Iggy Hammick

Iggy Hammick

Words Gordon Ritchie

Portraits Kirk Truman

“Every twist and turn uncovered something new – an old local business, a beautiful Fitzrovia residential mews…”

The sky dark, the moon full, illuminating rain clouds, glinting on black tiled roofs, metal and glass constructions. The BT tower watches over empty streets.

“I’d heard about Fitzrovia without ever really knowing what it was. I began to explore the area. I realised how charming it was. Every twist and turn uncovered something new; an old local business, a beautiful Fitzrovia residential mews, calm, with the craziness of the West End a stone’s throw away, I landed a job as the brand designer for LOVEFiLM. I grew up in Hampshire and it always felt London was on my doorstep. The job gave me the chance to fully commit to the city.”

An indistinct figure appears, collar up, partly concealed, keeps moving along; Not in any hurry, no clear destination; Keeping close to doorways and shop fronts; Stopping sometimes, something catching their attention, then quickly moving on again.

“I had a meandering route into web design. I had no education in design or development. I had little idea what I wanted to do. I started out on a sports degree but quickly changed to Creative Writing and Journalism. The element I loved the most was designing a newspaper layout, so the tutor invited me to take his web design evening course. I was instantly sold. The classes taught me enough to scrape a part-time job at a really good e-commerce agency. When I graduated the following year they gave me a job as a designer. I worked and learnt every day and after work I’d go home and learn and practice some more. Those late nights self-teaching are where the name Dark Blue comes from.”

It was shortly after midnight. I had filed the last of my copy, was about to turn in when ‘ding’, the iPad pings, out of the night a communication. Iggy Hammick had made contact. I opened it.

As I read through the document, his story unfolded in front of my eyes. Training in journalism had made him a talented wordsmith and it revealed his addiction for aesthetics, his pursuit of print perfection and dignified looking digital domains.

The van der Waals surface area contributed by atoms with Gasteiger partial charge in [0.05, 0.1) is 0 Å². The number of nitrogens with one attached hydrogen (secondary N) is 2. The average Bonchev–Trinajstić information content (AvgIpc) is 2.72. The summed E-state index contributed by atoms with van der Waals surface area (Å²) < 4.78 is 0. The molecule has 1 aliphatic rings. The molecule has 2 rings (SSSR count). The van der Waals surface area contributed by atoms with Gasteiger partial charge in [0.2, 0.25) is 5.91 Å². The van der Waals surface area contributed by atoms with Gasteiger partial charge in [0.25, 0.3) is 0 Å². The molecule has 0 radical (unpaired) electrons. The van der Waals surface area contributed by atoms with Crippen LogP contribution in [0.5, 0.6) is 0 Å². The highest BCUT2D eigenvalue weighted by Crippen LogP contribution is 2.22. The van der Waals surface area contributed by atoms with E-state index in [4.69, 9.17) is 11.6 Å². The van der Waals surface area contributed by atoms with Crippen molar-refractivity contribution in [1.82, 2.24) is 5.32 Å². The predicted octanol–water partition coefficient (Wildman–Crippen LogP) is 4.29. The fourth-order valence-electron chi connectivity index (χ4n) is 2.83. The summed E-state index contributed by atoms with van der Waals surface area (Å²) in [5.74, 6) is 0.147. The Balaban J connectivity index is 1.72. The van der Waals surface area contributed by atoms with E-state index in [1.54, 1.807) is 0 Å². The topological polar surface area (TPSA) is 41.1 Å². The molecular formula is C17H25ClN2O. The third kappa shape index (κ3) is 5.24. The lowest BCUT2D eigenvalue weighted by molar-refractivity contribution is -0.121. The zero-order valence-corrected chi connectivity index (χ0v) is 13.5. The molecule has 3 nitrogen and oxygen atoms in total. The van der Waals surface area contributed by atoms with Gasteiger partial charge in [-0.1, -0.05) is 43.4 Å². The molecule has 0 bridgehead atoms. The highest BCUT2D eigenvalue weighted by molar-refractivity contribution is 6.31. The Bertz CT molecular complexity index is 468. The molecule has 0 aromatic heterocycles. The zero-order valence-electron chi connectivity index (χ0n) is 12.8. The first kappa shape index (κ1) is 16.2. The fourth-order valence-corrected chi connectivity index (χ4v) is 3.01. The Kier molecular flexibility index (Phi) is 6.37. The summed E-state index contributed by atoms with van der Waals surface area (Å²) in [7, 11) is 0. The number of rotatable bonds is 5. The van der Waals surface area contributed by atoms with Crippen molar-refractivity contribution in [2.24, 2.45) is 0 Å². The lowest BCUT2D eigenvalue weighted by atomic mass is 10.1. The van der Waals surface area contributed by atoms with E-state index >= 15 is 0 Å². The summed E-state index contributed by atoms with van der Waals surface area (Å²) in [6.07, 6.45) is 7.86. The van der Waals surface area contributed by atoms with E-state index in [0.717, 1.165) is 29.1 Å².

“My style is really clean and minimal. I love interacting typography with big photography. I’m fascinated with replicating and advancing editorial/print style design for the web and digital space. That maybe comes from a natural love of the printed press – type, photography and layout. I can’t walk past a magazine shop without losing 45 minutes browsing. Not even reading, just looking at how the type and photography work together!”

I’d been on his trail, tipped off about his talents, told he frequented or resided in Fitzrovia. Determined to track him down, I pounded pavements. Euston Road in the North, behind Oxford Street in the south, spent rainy days around Goodge Street and wound up being blown up Charlotte Street. I spent days in Fitzrovia doorways reading the names on silver intercom systems. Nothing.

Then word came from the other side of the dark tarmac thoroughfare that divides the city. He might be in a newsagent on the Soho side of the tracks. Damn, it was out of our jurisdiction. “I work from the Central Working, co-working offices on Bayley Street. It’s a great place as there’s so much talent and energy around with a plethora of creative technology start-ups. It was from starting there I came across Fitzrovia.”